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The 'Adventure' In Self-Publishing an IT Book 156

Posted by Soulskill
from the it's-dangerous-to-go-alone-take-this dept.
An anonymous reader writes "Author Keir Thomas has blogged about his experiences self-publishing a computing book. Quoting: 'I knew that publicizing the book would be difficult so I hit upon an idea: Why not give away the eBook (PDF) version? I could use Amazon S3 for hosting the file, so it would cost me just a few dollars per month. Sure enough, giving the eBook away generated a lot of publicity. ... Since going on sale at the start of 2009, the book has made me $9,000. ... I’ve had worse salaries in my life, and I’m very grateful, but I know total royalties would probably have been higher had I gone through the traditional route of working with a mainstream publisher. I estimate I have to give away 446 copies of the eBook for every sale of the print edition.'"
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The 'Adventure' In Self-Publishing an IT Book

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  • by nametaken (610866) on Friday March 18, 2011 @04:27PM (#35535690)

    He does this for at least two of his other books. He sells .99 kindle ebook versions. I just bought one of them.

  • by cjonslashdot (904508) on Friday March 18, 2011 @05:09PM (#35536218)

    I have also self-published a book: my most recent book, Value-Driven IT (http://ValueDrivenIT.com). Prior to that I had published three books through traditional publishers (Prentice Hall, Addison-Wesley). I will note that the term "self-publish" is a little ambiguous, since anyone who gets an ISBN number and publishes a book with that number is a publisher, by definition.

    I also "gave away" the content, by putting it on a wiki, and also making hard- and soft-cover versions available from Amazon.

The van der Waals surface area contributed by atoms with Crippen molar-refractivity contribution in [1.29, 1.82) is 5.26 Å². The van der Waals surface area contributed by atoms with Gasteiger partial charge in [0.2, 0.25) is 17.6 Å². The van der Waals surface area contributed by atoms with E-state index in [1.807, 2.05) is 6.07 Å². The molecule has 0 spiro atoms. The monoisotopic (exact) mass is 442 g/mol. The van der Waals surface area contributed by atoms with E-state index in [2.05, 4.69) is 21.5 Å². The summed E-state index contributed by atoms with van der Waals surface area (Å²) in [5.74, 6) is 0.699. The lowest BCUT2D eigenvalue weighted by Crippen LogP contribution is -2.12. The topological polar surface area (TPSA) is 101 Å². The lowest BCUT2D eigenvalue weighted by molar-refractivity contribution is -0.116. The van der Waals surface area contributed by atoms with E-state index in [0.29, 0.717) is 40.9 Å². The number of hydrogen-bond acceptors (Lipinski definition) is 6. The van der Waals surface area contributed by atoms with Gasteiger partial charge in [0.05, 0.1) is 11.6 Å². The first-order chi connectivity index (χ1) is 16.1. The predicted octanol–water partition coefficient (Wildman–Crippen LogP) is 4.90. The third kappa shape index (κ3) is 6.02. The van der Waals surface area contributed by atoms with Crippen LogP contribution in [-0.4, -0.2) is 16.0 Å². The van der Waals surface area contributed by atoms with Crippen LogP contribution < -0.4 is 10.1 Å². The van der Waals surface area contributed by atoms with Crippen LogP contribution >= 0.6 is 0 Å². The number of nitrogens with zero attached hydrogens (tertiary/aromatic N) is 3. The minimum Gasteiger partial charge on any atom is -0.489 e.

Unlike many who self-publish, I went through all of the steps that I would have had to go through had I published the traditional way. These included extensive review by subject matter experts, extensive editorial feedback and revision, professional layout (including an index, legal permission for graphics used, etc.), forewords by industry luminaries, and pre-publication commentary (known as "advance praise") by industry experts.

    Some of the things I learned from the self-publishing experience are:

    1. Amazon puts one's book near the bottom of the list when you search for it: they put their "partner's" books at the top (the publishers who pay them, it seems). Thus, if one searches for my book on Amazon, by the book's exact title, one finds all kinds of irrelevant things first, and then my book shows up on about page five of the search results - if lucky.
    2. The above is true for many things. The marketing of books and other content are essentially a pay-to-play environment. Getting noticed because something is good is difficult unless someone who is very well known latches onto it and talks about it.
    3. Publishers don't add a-lot of value over self-publishing, unless they think that your book is going to be a hit. (My first book was a big hit.)

    Also, books that are "cross-over" books - i.e., interdisciplinary - are very hard to market, whether one uses an established publisher or self-publishes. This is because people generally read IT books when they want to learn about something that they heard about, and if something doesn't fit into an established niche, then one will not have heard about it. My most recent two books (High-Assurance Design and Value-Driven IT) are both cross-over books and therefore are hard to market.

    There is also a misconception that people who write technical books do it for money, and that their motivation is book sales. My first book was a big hit (sold about 30,000 copies: that is a-lot for a technical book). However, if I calculate the money I made on an hourly basis given the amount of time it took to write the book, I earned at the rate of about $30/hour. Not very good, especially considering that I earn about five times that in the other work that I do. The reasons for writing a book (for me) have always been that (1) a book establishes one as a recognized thought leader in the industry, it (2) helps one to organize one's thoughts about something, and (3) it serves as a "calling card" when one does consulting (which I do). Royalties are not a very good reason for writing a technical book.

How many QA engineers does it take to screw in a lightbulb? 3: 1 to screw it in and 2 to say "I told you so" when it doesn't work.

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